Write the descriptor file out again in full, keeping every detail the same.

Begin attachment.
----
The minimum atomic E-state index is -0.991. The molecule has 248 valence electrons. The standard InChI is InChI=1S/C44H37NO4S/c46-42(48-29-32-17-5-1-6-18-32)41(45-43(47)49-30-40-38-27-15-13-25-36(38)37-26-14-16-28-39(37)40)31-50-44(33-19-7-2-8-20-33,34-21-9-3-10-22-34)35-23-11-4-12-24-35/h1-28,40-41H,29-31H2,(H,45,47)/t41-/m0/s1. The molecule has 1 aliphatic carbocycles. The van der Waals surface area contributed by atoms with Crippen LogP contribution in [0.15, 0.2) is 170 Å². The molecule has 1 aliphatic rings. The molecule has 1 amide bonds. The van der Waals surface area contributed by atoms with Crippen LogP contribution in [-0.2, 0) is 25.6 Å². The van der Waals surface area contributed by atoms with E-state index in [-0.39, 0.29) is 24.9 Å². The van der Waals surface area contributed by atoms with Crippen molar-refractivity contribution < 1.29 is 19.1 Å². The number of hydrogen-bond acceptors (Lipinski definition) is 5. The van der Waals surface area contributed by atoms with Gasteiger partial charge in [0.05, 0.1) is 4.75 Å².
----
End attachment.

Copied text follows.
The minimum atomic E-state index is -0.991. The molecule has 248 valence electrons. The standard InChI is InChI=1S/C44H37NO4S/c46-42(48-29-32-17-5-1-6-18-32)41(45-43(47)49-30-40-38-27-15-13-25-36(38)37-26-14-16-28-39(37)40)31-50-44(33-19-7-2-8-20-33,34-21-9-3-10-22-34)35-23-11-4-12-24-35/h1-28,40-41H,29-31H2,(H,45,47)/t41-/m0/s1. The molecule has 1 aliphatic carbocycles. The van der Waals surface area contributed by atoms with Crippen LogP contribution in [0.15, 0.2) is 170 Å². The molecule has 1 aliphatic rings. The molecule has 1 amide bonds. The van der Waals surface area contributed by atoms with Crippen LogP contribution in [-0.2, 0) is 25.6 Å². The van der Waals surface area contributed by atoms with E-state index in [-0.39, 0.29) is 24.9 Å². The van der Waals surface area contributed by atoms with Crippen molar-refractivity contribution < 1.29 is 19.1 Å². The number of hydrogen-bond acceptors (Lipinski definition) is 5. The van der Waals surface area contributed by atoms with Gasteiger partial charge in [0.05, 0.1) is 4.75 Å².